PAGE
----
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#104 DRTV Checklist
From:
Denny Hatch -- Direct Mail Expert Denny Hatch -- Direct Mail Expert
For Immediate Release:
Dateline: Philadelphia , PA
Tuesday, August 11, 2020

 
#104 Blog Post - Tuesday, August 11, 2020


Posted by Denny Hatch

Direct Response TV: Denny's 12-Point Checklist

Five years ago, we downsized to a two-bedroom apartment in a Philadelphia center city high-rise with a postage-stamp balcony. It's our only residence.

Obviously I have zero need for a marvelous new, incredibly sturdy, ultra-lite 50' garden hose.

However, I was dazzled by a magnificent two-minute textbook correct TV spot for the BionicFlexPro hose.

Quite simply, I loved it!

My memory was jogged back to our gardening days when I did fierce combat with heavy rubber hoses that behaved just a badly as those shown in this great TV spot.

If BionicFlexPro were available in our burbs life 30 years ago, I would have ordered it in a heartbeat.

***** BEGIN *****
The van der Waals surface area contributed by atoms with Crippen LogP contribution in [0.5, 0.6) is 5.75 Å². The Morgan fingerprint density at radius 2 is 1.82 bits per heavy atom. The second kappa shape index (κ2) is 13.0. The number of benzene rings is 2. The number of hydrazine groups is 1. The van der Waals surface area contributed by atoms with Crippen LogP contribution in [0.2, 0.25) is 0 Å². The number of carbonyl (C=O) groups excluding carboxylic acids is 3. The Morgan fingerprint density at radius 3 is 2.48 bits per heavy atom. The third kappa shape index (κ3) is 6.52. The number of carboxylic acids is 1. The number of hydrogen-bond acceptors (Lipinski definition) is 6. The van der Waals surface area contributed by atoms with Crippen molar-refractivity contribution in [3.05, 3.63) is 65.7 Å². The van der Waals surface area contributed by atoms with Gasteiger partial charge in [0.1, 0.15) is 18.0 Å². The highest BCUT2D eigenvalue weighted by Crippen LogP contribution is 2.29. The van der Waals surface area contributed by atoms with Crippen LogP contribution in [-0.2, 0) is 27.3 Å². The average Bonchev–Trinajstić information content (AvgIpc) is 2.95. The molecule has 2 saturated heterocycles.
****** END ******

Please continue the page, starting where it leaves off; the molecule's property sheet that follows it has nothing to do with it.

On TV or in Digital Marketing, the Product Comes Roaring Alive!
Direct Mail, Space (off-the-page) advertising and telephone Marketing are static media. You cannot see the object of sale in action. Rather we have to rely on headlines, text, still photos, graphs, drawings or a disembodied voice on the other end of the phone to make a sale. 
 
Only TV and digital marketing can deliver walloping visual impact.

For example, the BionicFlexPro versus clunky old rubber garden hoses is brilliantly contrasted at the outset: problem, Problem, PROBLEM... SALVATION! Aggravating scenes are followed by the wonders and delights of the easy-to-use, lightweight non-kinking BionicFlexPro!

My Weekly Phone Call from Readers
As editor and publisher of WHO'S MAILING WHAT! and Target Marketing magazine, I would routinely get one or two calls a week from readers with this question: "I have a great idea for a product to sell by direct mail or maybe on TV. How do I get started?"

"What else do you have to sell?" was my immediate reply.

"Huh? What do you mean? I don't have anything else to sell."